Niles addresses bullying claimsPublished 6:20pm Friday, April 29, 2011
Gov. Rick Snyder said this week he will push Michigan to join 45 other states in passing an anti-bullying bill into law.
“Bullying is a school issue,” he said. “It must be dealt with in school before it becomes a law enforcement issue.”
The message is one being heard loud and clear in Niles after a spotlight was put on Howard Elementary School earlier this week.
A report by ABC 57 claimed the school’s students were in fear due to incidents of bullying at the school and on the playground.
Supt. Richard Weigel and Howard Elementary Principal Michelle Asmus sat down with the Star on Friday to discuss their bullying policy and address any concerns of parents.
“We define bullying as an act that is targeted or repeated,” Asmus said.
In the last year or so, Asmus estimated dealing with “about a handful” of such incidents.
Clarifying the news report, Asmus said a particular incident occurred between two students who received consequences for their inappropriate behavior while on the playground. Following that, she said the issue continued away from school. She also said no threats were made on school property and the two had not had any problems at school prior.
“We had received no parent complaints on bullying all year long until just recently,” Asmus said.
“Those are surprising phone calls,” Weigel said. “And of course we take them very seriously and follow up accordingly.”
Each school in Niles Community Schools has its own official bullying policy. Still, Weigel said the state signing its own anti-bullying law, “elevates the awareness,” among districts, parents and the community.
At both Howard and Ballard schools, which teach the same grade levels, incidents reported to teachers and administrators are entered into a database “so we can pick up on patterns or targets,” Asmus said.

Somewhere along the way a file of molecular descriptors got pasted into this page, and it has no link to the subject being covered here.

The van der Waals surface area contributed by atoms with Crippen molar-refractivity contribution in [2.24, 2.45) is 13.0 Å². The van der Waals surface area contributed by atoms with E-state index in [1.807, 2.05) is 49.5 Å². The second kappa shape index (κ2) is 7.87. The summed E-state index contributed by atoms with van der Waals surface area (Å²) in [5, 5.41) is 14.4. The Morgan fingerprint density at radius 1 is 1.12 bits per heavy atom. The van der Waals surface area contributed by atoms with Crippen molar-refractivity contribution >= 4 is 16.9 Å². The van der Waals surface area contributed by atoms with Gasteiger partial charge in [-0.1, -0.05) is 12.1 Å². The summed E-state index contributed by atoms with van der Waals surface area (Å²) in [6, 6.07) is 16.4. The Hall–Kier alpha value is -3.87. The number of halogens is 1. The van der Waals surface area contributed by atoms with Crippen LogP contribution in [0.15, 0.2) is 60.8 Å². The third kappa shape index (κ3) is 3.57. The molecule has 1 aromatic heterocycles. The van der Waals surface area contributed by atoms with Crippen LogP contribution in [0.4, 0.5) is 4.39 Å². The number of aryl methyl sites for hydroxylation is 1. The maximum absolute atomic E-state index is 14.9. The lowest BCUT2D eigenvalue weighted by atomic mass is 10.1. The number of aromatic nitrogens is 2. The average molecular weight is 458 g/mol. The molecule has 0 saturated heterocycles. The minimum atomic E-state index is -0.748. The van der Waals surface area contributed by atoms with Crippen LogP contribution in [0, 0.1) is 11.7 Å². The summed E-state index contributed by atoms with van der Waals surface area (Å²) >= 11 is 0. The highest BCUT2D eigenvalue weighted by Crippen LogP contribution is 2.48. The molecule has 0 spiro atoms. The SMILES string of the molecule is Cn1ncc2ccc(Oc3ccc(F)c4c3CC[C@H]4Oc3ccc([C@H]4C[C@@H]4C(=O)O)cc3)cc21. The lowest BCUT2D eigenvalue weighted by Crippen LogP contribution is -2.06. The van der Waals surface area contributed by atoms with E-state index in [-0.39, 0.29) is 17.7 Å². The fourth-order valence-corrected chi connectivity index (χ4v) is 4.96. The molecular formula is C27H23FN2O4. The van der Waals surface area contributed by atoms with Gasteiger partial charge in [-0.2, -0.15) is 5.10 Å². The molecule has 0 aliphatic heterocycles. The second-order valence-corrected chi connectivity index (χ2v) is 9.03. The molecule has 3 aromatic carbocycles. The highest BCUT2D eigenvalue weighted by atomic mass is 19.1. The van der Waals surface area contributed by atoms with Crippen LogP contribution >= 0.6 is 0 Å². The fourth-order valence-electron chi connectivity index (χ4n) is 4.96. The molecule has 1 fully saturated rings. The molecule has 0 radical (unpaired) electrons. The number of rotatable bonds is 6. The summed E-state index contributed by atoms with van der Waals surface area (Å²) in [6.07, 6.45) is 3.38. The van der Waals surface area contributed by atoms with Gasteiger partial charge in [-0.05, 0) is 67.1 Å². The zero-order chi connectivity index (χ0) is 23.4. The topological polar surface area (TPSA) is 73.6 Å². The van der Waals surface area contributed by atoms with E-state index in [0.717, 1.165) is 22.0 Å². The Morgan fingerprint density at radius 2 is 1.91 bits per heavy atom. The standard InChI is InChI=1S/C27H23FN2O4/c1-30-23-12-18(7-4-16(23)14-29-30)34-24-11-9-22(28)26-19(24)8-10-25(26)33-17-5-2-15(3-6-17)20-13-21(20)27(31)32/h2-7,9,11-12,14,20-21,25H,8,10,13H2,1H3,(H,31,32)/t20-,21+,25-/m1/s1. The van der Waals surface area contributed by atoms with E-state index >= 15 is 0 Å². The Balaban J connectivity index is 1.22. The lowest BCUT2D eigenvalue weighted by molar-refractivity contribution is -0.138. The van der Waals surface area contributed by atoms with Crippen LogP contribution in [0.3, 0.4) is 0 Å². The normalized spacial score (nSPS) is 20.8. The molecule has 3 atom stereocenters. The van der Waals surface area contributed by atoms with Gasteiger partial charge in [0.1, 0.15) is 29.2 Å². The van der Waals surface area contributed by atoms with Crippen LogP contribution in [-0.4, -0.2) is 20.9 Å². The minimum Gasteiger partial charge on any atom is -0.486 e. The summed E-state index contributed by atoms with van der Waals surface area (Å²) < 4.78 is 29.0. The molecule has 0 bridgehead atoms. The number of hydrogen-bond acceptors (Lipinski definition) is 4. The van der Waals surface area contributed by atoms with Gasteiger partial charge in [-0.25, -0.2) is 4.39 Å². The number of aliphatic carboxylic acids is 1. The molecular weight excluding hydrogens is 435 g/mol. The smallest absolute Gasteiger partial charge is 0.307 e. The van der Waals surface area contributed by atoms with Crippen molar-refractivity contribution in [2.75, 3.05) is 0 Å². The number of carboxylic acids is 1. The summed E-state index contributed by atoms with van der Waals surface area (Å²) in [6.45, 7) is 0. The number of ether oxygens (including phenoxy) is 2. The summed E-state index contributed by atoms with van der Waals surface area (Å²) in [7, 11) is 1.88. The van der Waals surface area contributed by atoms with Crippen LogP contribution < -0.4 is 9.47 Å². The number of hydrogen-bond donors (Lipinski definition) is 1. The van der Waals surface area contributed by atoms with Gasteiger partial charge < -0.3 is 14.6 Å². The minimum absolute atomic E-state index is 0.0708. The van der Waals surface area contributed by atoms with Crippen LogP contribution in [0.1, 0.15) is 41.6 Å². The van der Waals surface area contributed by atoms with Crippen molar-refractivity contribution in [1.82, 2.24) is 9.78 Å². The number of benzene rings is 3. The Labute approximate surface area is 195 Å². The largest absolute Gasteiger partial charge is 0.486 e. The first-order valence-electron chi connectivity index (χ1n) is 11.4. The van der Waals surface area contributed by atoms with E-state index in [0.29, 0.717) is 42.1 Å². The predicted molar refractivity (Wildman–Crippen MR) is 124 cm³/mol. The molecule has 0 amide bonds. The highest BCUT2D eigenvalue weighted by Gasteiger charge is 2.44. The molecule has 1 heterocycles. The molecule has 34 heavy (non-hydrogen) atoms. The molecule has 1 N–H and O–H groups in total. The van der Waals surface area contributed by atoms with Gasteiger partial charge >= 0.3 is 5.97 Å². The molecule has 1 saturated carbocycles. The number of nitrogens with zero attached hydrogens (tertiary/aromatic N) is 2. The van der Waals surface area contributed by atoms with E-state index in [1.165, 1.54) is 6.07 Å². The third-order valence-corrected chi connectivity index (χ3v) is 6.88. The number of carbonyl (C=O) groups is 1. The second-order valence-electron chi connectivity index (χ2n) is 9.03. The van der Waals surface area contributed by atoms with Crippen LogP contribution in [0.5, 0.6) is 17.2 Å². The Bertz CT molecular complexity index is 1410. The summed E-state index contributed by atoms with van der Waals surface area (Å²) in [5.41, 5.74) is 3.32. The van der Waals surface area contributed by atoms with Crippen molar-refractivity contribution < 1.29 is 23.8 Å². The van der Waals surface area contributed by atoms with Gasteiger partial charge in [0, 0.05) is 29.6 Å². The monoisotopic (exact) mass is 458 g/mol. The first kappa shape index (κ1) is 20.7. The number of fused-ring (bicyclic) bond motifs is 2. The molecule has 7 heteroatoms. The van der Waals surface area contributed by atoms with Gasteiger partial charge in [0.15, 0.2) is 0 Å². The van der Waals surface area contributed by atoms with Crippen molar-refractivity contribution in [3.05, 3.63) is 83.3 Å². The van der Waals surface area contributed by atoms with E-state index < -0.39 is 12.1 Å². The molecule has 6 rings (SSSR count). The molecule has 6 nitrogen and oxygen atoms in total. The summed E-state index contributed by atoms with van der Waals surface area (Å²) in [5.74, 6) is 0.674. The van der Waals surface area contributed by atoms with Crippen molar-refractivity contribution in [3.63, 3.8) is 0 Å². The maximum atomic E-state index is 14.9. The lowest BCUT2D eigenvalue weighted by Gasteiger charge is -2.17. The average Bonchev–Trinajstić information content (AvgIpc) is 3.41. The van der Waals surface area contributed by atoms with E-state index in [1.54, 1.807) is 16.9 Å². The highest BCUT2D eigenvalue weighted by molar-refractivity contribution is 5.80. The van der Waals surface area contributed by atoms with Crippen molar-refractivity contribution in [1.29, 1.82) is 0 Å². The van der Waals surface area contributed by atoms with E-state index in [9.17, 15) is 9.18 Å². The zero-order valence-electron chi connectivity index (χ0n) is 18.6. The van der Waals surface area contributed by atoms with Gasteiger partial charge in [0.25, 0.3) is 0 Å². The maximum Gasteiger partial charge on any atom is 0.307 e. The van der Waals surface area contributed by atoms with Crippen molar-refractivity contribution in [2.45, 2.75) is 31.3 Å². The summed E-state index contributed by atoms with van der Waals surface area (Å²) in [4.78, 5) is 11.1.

Behaviors are broken down into four levels: minor, moderate, more severe and most severe.
Some examples of behaviors in each category include name calling or rude gestures at the minor level, swearing, humiliating, shoving or hitting at the moderate level; fighting and punching at the more severe level; and physical violence resulting in medical attention and sexual or ethnic harassment at the most severe level.
When the incident occurs, Asmus said students are given consequences such as calls to a parent, in-school suspension, written apologies, detention or meeting with a behavior specialist.
The consequences increase should the behavior reoccur.
“Are there inappropriate behaviors? Yes,” Asmus said, adding that each of the more than 800 students going to Howard-Ellis Elementary School are at an age where they are being taught what appropriate behaviors are.
“We feel it’s our job to teach them right now how to interact with each other,” she said.
According to the school’s data, approximately 7 percent of Howard’s students have had between two and five referrals for behavior; 2 percent have received more than six; and close to 1.5 percent have received more than nine.
Asmus said she addressed the issues in question with the affected parents this week and had not received any complaints from other parents since the report aired.
At Ballard, Principal David Eichenberg said the school’s behavior specialist gave a special presentation to students about what constitutes bullying prior to spring break. Students also signed a pledge that promoted good behaviors.
“We do have kids who will say mean things to other kids or push and shove kids,” he said.
What he hasn’t seen is a victim who experiences those behaviors day in and day out.
Ballard also hold code of conduct meetings for incidents at severe or repeated levels in which the student, parents, a panel of three administrators and the school’s behavior specialist sit down to address the issue.
A national spotlight has also been put on the issue of bullying in schools as more and more incidents of “cyber bullying” and severe bullying have even ended with fatal results.
Which leaves schools like Howard and Ballard with the critical responsibility of addressing an age-old issue with a renewed focus.